The White House statement on the extensions also referred to the pandemic relief package under consideration in Congress. “To bolster these efforts, it is critical that Congress pass the American Rescue Plan to deliver more aid to struggling homeowners. The rescue plan creates a Homeowners Assistance Fund which will provide states with $10 billion to help struggling homeowners catch up on their mortgage payments and utility costs,” according to the Feb. 16 statement.
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House committees this week advanced legislative language that will transform President Joe Biden’s $1.9 trillion pandemic relief package proposal into a consolidated bill and provide details on aid for states and local communities; assistance for renters and homeowners; and support for small businesses.
- The progress in the House is a positive development that brings much-needed economic relief and funding to defeat COVID-19 one step closer to enactment. The Real Estate Roundtable consistently has urged policymakers to take aggressive actions to combat the pandemic.
- Roundtable President and CEO Jeffrey DeBoer said,” The Real Estate Roundtable is encouraged by both Democratic and Republican efforts to work toward additional economic relief from the pandemic. Given the continuing great need for additional assistance to cities, people and businesses, we continue to urge policy makers to find a path forward.” (Roundtable Weekly, Feb. 5)
- Democrats plan to pass the final legislation through “reconciliation” procedural protections, which will prevent a filibuster by Republicans when the measure reaches the 50-50 Senate. House Speaker Nancy Pelosi (D-CA) yesterday said she expects the House will approve a bill “by the end of February so we can send it to the president’s desk before unemployment benefits expire” on March 14. (CNBC, Feb. 11 and Roundtable Weekly, Feb. 5)
- The House Ways and Means Committee on Feb. 11 approved over $630 billion in new tax relief, including $460 billion in 2021 alone. Their provisions include $1,400 payments to individuals; credits for children, childcare and dependent care; and expansion of the Earned Income Tax Credit. The temporary federal unemployment and benefit would also be extended through August 29, 2021, increasing the weekly benefit from $300 to $400. (Wall Street Journal, Feb. 11and Ways and Means Committee mark-up videos)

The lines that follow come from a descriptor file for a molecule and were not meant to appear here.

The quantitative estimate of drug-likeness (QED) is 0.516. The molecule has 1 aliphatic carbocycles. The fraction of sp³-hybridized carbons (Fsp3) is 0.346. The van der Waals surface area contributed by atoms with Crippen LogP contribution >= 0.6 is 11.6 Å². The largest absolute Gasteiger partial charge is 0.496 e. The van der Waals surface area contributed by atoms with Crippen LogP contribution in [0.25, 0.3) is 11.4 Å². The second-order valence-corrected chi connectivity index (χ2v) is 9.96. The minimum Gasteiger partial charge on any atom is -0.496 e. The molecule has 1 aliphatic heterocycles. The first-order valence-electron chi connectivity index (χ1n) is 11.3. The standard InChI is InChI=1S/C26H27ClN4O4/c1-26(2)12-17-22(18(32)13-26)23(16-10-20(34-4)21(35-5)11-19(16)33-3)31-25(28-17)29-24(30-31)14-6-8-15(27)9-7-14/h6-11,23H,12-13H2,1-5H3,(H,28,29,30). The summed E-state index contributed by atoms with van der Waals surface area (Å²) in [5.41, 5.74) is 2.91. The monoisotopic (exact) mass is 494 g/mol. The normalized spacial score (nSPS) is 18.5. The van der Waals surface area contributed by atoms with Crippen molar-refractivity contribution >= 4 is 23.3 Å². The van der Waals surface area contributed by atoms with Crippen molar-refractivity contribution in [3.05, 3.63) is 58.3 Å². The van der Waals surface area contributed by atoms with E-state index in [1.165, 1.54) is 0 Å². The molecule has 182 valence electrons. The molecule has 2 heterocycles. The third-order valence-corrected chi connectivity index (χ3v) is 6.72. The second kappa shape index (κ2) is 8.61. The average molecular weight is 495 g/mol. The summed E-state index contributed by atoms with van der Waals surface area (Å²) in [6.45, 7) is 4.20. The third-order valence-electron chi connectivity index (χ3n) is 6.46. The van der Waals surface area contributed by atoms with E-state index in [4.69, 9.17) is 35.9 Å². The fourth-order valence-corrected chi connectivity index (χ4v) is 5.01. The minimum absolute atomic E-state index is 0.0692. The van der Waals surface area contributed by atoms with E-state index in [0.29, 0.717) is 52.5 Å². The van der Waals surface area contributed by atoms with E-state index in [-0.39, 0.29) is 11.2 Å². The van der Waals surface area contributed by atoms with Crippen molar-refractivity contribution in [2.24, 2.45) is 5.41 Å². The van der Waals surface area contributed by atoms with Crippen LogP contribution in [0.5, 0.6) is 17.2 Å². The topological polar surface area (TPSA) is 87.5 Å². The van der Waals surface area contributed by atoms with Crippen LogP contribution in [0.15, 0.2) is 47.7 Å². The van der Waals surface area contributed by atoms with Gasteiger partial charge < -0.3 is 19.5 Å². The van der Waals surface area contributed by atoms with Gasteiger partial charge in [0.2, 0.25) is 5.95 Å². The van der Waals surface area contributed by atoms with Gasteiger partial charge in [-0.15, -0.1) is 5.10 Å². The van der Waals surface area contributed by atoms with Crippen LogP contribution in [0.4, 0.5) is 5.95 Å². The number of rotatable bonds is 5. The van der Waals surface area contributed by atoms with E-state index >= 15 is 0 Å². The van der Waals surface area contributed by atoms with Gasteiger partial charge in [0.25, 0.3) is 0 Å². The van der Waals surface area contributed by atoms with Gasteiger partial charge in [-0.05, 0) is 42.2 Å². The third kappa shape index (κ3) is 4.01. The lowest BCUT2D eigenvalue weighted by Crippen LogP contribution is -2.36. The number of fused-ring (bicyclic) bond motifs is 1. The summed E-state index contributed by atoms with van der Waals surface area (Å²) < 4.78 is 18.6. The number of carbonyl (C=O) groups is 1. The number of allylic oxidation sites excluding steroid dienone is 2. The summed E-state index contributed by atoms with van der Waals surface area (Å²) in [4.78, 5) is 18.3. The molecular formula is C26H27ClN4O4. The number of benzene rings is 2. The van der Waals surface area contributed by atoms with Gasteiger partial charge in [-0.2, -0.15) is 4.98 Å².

- The committee proposal – “Subtitle G. Budget Reconciliation Legislative Recommendations Relating to Promoting Economic Security – passed on a partisan 24-18 vote with no amendments. (Section-by-section summary and Joint Committee on Taxation (JCT) description)
- House Ways and Means Committee Chairman Richard E. Neal (D-MA), above, stated, “Over the last two days, the Ways and Means Committee has considered aggressive, science-based solutions that will deliver the urgent relief our country so desperately needs. From unemployment benefits to health care affordability, the work we’ve done is substantial, and it is exactly what the American people have been calling on us to do to meet this moment.” (Ways and Means news release, Feb. 11)
- The House Financial Services Committee was also one of the House committees this week that held legislative markup sessions to formulate legislative details for Biden’s pandemic relief proposal. (Financial Services Committee Instructions, Feb. 4 and Markup videos, Feb. 10)
- In her markup opening statement Financial Services Committee Chairwoman Maxine Waters (D-CA) noted, “The package also includes $25 billion to provide rental assistance, including $5 billion towards 70,000 emergency vouchers and funding directed to rural and tribal communities. The package also includes language … to provide $10 billion to support struggling homeowners, who face a looming foreclosure crisis. And, it … provides $10 billion to support small businesses, including minority-owned businesses that are closing their doors at historic rates.”
- More than half of 2.7 million active home mortgage forbearance plans are set to end in March, April, May or June, according to mortgage-data firm Black Knight Inc. (Wall Street Journal, Feb. 9)
- During the Small Business Committee’s Feb. 10 markup, $50 billion in emergency pandemic aid for small businesses was approved. Committee Chairwoman Nydia M. Velazquez said, “Surveys show that one in three small business owners will not survive the next few months without additional financial support.” (Rep. Velaquez opening statement, Feb. 10)